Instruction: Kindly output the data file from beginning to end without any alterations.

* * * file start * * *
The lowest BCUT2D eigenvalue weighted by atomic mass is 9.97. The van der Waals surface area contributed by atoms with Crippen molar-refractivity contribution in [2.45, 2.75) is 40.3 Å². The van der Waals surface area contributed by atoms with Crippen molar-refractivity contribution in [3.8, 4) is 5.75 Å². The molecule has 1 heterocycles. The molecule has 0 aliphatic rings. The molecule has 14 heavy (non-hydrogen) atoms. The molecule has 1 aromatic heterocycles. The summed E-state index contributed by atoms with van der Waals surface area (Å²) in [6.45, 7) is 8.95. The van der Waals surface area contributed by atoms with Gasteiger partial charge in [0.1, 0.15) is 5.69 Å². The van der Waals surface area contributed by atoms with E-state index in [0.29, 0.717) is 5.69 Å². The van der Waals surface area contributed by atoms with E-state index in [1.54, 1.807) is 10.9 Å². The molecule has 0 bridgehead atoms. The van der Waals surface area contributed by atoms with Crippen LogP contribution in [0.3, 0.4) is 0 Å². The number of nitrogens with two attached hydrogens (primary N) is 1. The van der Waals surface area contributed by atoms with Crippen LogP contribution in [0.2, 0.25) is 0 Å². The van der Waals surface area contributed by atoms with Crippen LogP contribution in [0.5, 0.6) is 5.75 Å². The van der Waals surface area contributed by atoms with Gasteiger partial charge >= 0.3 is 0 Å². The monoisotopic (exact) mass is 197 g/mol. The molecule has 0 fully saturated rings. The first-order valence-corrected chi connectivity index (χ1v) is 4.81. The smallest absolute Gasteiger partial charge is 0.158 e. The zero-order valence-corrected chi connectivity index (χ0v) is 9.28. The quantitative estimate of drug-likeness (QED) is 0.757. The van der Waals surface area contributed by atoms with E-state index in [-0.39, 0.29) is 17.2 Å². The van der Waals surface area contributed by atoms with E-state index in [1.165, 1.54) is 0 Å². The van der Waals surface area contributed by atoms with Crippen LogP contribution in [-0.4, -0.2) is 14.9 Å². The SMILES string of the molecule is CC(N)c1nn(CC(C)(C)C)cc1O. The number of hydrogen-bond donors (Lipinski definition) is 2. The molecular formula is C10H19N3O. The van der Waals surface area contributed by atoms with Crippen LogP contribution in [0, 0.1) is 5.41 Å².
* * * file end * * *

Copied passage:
The lowest BCUT2D eigenvalue weighted by atomic mass is 9.97. The van der Waals surface area contributed by atoms with Crippen molar-refractivity contribution in [2.45, 2.75) is 40.3 Å². The van der Waals surface area contributed by atoms with Crippen molar-refractivity contribution in [3.8, 4) is 5.75 Å². The molecule has 1 heterocycles. The molecule has 0 aliphatic rings. The molecule has 14 heavy (non-hydrogen) atoms. The molecule has 1 aromatic heterocycles. The summed E-state index contributed by atoms with van der Waals surface area (Å²) in [6.45, 7) is 8.95. The van der Waals surface area contributed by atoms with Gasteiger partial charge in [0.1, 0.15) is 5.69 Å². The van der Waals surface area contributed by atoms with E-state index in [0.29, 0.717) is 5.69 Å². The van der Waals surface area contributed by atoms with E-state index in [1.54, 1.807) is 10.9 Å². The molecule has 0 bridgehead atoms. The van der Waals surface area contributed by atoms with Crippen LogP contribution in [0.3, 0.4) is 0 Å². The number of nitrogens with two attached hydrogens (primary N) is 1. The van der Waals surface area contributed by atoms with Crippen LogP contribution in [0.2, 0.25) is 0 Å². The van der Waals surface area contributed by atoms with Crippen LogP contribution in [0.5, 0.6) is 5.75 Å². The van der Waals surface area contributed by atoms with Gasteiger partial charge >= 0.3 is 0 Å². The monoisotopic (exact) mass is 197 g/mol. The molecule has 0 fully saturated rings. The first-order valence-corrected chi connectivity index (χ1v) is 4.81. The smallest absolute Gasteiger partial charge is 0.158 e. The zero-order valence-corrected chi connectivity index (χ0v) is 9.28. The quantitative estimate of drug-likeness (QED) is 0.757. The van der Waals surface area contributed by atoms with E-state index in [-0.39, 0.29) is 17.2 Å². The van der Waals surface area contributed by atoms with E-state index in [1.165, 1.54) is 0 Å². The van der Waals surface area contributed by atoms with Crippen LogP contribution in [-0.4, -0.2) is 14.9 Å². The SMILES string of the molecule is CC(N)c1nn(CC(C)(C)C)cc1O. The number of hydrogen-bond donors (Lipinski definition) is 2. The molecular formula is C10H19N3O. The van der Waals surface area contributed by atoms with Crippen LogP contribution in [0, 0.1) is 5.41 Å².